NEW YORK (AP) — A judge cited disabled Superstorm Sandy victims stranded in high-rise towers to illustrate his conclusion that New York City violated laws designed to protect the disabled — about 11 percent of the city’s more than 8 million residents — as it created evacuation plans for emergencies ranging from storms to terrorist attacks.
U.S. District Judge Jesse Furman issued his written opinion Thursday, saying the city violated the American’s with Disabilities Act and the New York City Human Rights Law despite emergency efforts that he sometimes praised. He said the city’s emergency preparedness plans fail to ensure that people with disabilities can evacuate before or during an emergency and fail to provide accessible shelters.
Julia Pinover, the senior staff attorney for Disability Rights Advocates who argued the case, said the “ramifications nationwide are huge” if New York City sets the standard for helping the disabled during emergencies and inspires “municipalities country-wide to think through the sufficiency of their own plans.”
In a statement, Michael A. Cardozo, who heads the city’s law office, said lawyers were “continuing to review this decision and assess our next steps.”
He added: “While we are disappointed with the court’s conclusions, we are gratified it recognized that the city’s extensive planning is impressive, and the efforts and valor of those responding to emergencies have been ‘extraordinary.’ Planning for the needs of people with disabilities has always been and remains a priority for the city.”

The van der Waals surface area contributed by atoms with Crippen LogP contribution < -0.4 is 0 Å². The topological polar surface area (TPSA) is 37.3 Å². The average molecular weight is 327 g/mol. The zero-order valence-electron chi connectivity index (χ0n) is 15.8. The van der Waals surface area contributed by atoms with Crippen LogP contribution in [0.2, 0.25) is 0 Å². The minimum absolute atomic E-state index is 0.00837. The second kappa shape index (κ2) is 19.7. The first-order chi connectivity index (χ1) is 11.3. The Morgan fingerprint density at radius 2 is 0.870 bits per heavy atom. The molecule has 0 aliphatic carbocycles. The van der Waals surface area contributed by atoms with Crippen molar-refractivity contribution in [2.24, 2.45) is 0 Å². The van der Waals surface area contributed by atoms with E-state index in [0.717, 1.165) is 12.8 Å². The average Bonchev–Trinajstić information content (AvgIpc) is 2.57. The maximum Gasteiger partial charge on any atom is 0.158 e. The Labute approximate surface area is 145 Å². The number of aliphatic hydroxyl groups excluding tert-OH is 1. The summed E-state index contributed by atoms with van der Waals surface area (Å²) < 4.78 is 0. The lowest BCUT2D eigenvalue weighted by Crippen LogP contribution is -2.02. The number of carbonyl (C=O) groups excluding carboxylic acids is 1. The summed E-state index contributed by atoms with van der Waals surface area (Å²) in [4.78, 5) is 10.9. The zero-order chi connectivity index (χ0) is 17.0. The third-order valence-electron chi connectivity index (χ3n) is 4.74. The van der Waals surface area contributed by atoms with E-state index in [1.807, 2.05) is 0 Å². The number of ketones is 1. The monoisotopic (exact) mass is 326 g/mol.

Furman questioned the city’s planning priorities in his 119-page ruling, noting that the Special Needs Coordinator within the city’s Office of Emergency Management has no staff and is on the lowest rung of the office’s organizational chart. And he said there was no evidence that the police or fire departments employ anyone to ensure the departments’ emergency plans and policies accommodate the disabled.
His ruling came in a class-action lawsuit brought by two nonprofit groups — the Center for the Independence of the Disabled and the Brooklyn Center for Independence of the Disabled — and two disabled individuals.
He wrote that evacuation plans intended to apply to all residents “plainly — and unlawfully — fail to take into account the special needs of people with disabilities.”
“Hurricane Sandy dramatically demonstrated the consequences of this failure. Plaintiffs provided substantial evidence that people with disabilities … remained trapped in high-rise buildings for days after the storm,” he said.
Furman said there was no evidence the city intentionally discriminated against people with disabilities. But he said that laws protecting the disabled “seek to prevent not only intentional discrimination against people with disabilities, but also — indeed, primarily — discrimination that results from ‘benign neglect.’”